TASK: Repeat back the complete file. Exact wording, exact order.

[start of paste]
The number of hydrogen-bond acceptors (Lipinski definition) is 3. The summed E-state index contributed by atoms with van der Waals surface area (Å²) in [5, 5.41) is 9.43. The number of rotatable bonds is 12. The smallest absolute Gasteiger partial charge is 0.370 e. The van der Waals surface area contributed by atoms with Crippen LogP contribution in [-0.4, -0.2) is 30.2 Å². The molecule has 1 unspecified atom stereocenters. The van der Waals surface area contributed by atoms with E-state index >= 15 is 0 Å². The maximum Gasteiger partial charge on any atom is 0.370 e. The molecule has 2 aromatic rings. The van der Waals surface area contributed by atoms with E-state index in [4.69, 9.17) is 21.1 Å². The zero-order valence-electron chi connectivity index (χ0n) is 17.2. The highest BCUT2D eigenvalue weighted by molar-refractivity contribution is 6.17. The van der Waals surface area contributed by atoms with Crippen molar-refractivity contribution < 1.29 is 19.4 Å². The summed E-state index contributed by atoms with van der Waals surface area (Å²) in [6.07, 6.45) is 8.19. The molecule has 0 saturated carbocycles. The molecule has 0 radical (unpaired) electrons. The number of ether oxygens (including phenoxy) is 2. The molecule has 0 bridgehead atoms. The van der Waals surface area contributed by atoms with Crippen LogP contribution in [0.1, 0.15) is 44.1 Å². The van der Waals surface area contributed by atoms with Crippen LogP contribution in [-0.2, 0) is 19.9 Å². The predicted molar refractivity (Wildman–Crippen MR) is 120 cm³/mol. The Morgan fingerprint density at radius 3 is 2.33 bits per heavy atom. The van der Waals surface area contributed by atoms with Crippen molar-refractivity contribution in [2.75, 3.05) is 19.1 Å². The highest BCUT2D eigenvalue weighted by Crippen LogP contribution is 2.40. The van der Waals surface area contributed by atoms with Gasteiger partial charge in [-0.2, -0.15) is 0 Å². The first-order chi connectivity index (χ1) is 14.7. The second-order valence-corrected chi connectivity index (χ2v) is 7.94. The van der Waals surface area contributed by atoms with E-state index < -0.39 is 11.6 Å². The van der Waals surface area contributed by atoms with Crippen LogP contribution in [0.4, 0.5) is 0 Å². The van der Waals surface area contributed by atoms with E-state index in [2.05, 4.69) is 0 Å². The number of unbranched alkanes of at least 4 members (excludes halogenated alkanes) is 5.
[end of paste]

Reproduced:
The number of hydrogen-bond acceptors (Lipinski definition) is 3. The summed E-state index contributed by atoms with van der Waals surface area (Å²) in [5, 5.41) is 9.43. The number of rotatable bonds is 12. The smallest absolute Gasteiger partial charge is 0.370 e. The van der Waals surface area contributed by atoms with Crippen LogP contribution in [-0.4, -0.2) is 30.2 Å². The molecule has 1 unspecified atom stereocenters. The van der Waals surface area contributed by atoms with E-state index >= 15 is 0 Å². The maximum Gasteiger partial charge on any atom is 0.370 e. The molecule has 2 aromatic rings. The van der Waals surface area contributed by atoms with E-state index in [4.69, 9.17) is 21.1 Å². The zero-order valence-electron chi connectivity index (χ0n) is 17.2. The highest BCUT2D eigenvalue weighted by molar-refractivity contribution is 6.17. The van der Waals surface area contributed by atoms with Crippen molar-refractivity contribution < 1.29 is 19.4 Å². The summed E-state index contributed by atoms with van der Waals surface area (Å²) in [6.07, 6.45) is 8.19. The molecule has 0 saturated carbocycles. The molecule has 0 radical (unpaired) electrons. The number of ether oxygens (including phenoxy) is 2. The molecule has 0 bridgehead atoms. The van der Waals surface area contributed by atoms with Crippen LogP contribution in [0.1, 0.15) is 44.1 Å². The van der Waals surface area contributed by atoms with Crippen LogP contribution in [-0.2, 0) is 19.9 Å². The predicted molar refractivity (Wildman–Crippen MR) is 120 cm³/mol. The Morgan fingerprint density at radius 3 is 2.33 bits per heavy atom. The van der Waals surface area contributed by atoms with Crippen molar-refractivity contribution in [2.75, 3.05) is 19.1 Å². The highest BCUT2D eigenvalue weighted by Crippen LogP contribution is 2.40. The van der Waals surface area contributed by atoms with Gasteiger partial charge in [-0.2, -0.15) is 0 Å². The first-order chi connectivity index (χ1) is 14.7. The second-order valence-corrected chi connectivity index (χ2v) is 7.94. The van der Waals surface area contributed by atoms with E-state index < -0.39 is 11.6 Å². The van der Waals surface area contributed by atoms with Crippen LogP contribution in [0.4, 0.5) is 0 Å². The van der Waals surface area contributed by atoms with E-state index in [2.05, 4.69) is 0 Å². The number of unbranched alkanes of at least 4 members (excludes halogenated alkanes) is 5.